Dedicated Modem

[Moving from another thread]

Question for the tech experts in this forum.

I currently own a dCS Vivaldi and I would like to improve the sound quality of any streaming source.

I am wondering whether anyone has ever tried connecting a separate, dedicated modem directly to the upsampler/streamer. By separate, I mean a dedicated modem with its own fiber connection (and yes a separate account and I guess IP address).

I have now purchased a long ethernet cable from Entreq (grounded cable) which I will use in order to connect my Vivaldi upsampler to the Vodafone modem (via the ethernet switch) (as my system is currently connected to the ethernet socket on the wall). [TBD whether in this new setup I will still need to employ the optic-fiber converter.]

As I said above, I am wondering whether a dedicated modem (used only for the audio system and separate from the “general” modem) could add value in terms of SQ. I am sure that the modem which feeds everything in the house injects every sort of noise into the audio system. Does this make sense? Han anyone tried it?


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No, I don’t see that helping @Frankie67, or at the very least if it does, and it really shouldn’t theoretically, there are cheaper and easier ways to achieve the same thing. My suggestion would be to try one or two back-to-back externally clocked switches (like EtherREGENs but there are lots of options here) connected with ethernet cables with the shield lifted at one end.

I know Anup says this is all poppycock and we are all just imagining things, and I respect his opinions and have no wish to wake the sleeping bear, but in Paul Miller’s lab report which accompanied Andrew Everard’s review of the Melco S100 switch published in Hifi News he found repeatable reductions in jitter from inserting the switch between ~1 psec (worst case) and 5 psec (best case) and an uncorrelated noise reduction of 0.4dB measured at the analog output.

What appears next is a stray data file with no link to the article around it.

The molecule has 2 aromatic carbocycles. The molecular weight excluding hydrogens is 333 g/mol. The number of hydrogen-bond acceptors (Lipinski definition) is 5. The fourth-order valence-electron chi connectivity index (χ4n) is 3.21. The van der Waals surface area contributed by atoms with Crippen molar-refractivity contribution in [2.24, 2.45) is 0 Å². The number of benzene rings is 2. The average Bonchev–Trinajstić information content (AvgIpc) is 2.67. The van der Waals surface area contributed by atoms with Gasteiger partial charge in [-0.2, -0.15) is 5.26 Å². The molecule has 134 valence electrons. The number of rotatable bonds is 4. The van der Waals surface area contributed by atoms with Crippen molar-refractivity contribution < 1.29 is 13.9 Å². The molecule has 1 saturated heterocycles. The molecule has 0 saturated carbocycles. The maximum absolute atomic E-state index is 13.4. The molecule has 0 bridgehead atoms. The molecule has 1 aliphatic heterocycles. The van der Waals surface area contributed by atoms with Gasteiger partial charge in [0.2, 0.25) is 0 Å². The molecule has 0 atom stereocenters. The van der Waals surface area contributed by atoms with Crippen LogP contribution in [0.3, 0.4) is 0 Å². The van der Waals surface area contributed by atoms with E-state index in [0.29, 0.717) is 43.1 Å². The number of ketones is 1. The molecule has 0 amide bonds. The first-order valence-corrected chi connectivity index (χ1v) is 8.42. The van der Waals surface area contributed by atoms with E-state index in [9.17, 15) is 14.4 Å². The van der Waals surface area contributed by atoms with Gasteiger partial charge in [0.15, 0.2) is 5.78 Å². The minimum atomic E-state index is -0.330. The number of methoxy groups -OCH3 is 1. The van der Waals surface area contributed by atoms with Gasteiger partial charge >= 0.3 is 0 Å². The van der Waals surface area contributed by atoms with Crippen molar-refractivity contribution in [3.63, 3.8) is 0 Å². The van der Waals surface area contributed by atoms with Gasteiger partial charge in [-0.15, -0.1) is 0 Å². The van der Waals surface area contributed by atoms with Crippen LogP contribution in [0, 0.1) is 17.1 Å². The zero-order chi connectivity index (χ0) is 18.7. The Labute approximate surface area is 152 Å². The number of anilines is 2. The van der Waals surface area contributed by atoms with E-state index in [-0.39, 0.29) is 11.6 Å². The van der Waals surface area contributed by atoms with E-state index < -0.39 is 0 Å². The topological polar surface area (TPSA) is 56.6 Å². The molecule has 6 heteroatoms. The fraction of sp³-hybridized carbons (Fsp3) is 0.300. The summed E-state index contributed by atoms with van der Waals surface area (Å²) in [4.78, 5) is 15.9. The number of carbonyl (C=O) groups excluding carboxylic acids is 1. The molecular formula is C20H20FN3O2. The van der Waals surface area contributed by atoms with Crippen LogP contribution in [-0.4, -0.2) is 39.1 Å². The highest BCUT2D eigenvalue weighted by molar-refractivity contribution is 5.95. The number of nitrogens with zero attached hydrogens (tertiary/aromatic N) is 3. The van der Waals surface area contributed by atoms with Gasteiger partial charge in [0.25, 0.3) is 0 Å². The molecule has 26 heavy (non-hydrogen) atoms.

Remember these improvements were derived from inserting a switch into a packet network which is theoretically just a guaranteed delivery mechanism that the whole of the internet is built on and has nothing whatever to do with the time domain of digital to analog conversion.

However these are infinitesimal improvements, it is between you and your pocketbook to decide if they are worth the price of entry.

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Thanks. Wondering whether anyone has tried my idea. To me (but I am not an expert), it looks in theory like the optimal solution as it allows a completely dedicated line for audio data. That would be in parallel with a dedicated AC line, which I already have for my system. Looking for real life experiences. Anyone?

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I understand your thinking Franco but I just don’t think you will achieve any worthwhile improvement.

As I said, to the degree the packet clocking affects DAC at all it is really only the last switch before the DAC that should be capable of making any difference. However I think Paul Miller’s measurements show that something is going on here that we can’t fully explain but clearly is having some small measurable effect. There may of course be other things going on that we don’t even think or know how to measure or are below the tolerance of our measuring equipment.

I too will be interested to hear others’ views on this. I am an engineer by training and hate it when things don’t behave according to the accepted models.


I am just a lawyer (not an engineer by any means) but I’m also an audiophile and I strive for the best sound quality that I can achieve. Would love to hear if anyone has ever tried a separate internet server/ISP setup in real life.

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I did try this briefly as we had five VDSL lines running into my study (long story) and, no, it didn’t make a difference.

I found fibre in the house did help, but is SFP dependent.


Love it Jeremy! Nothing exceeds like excess!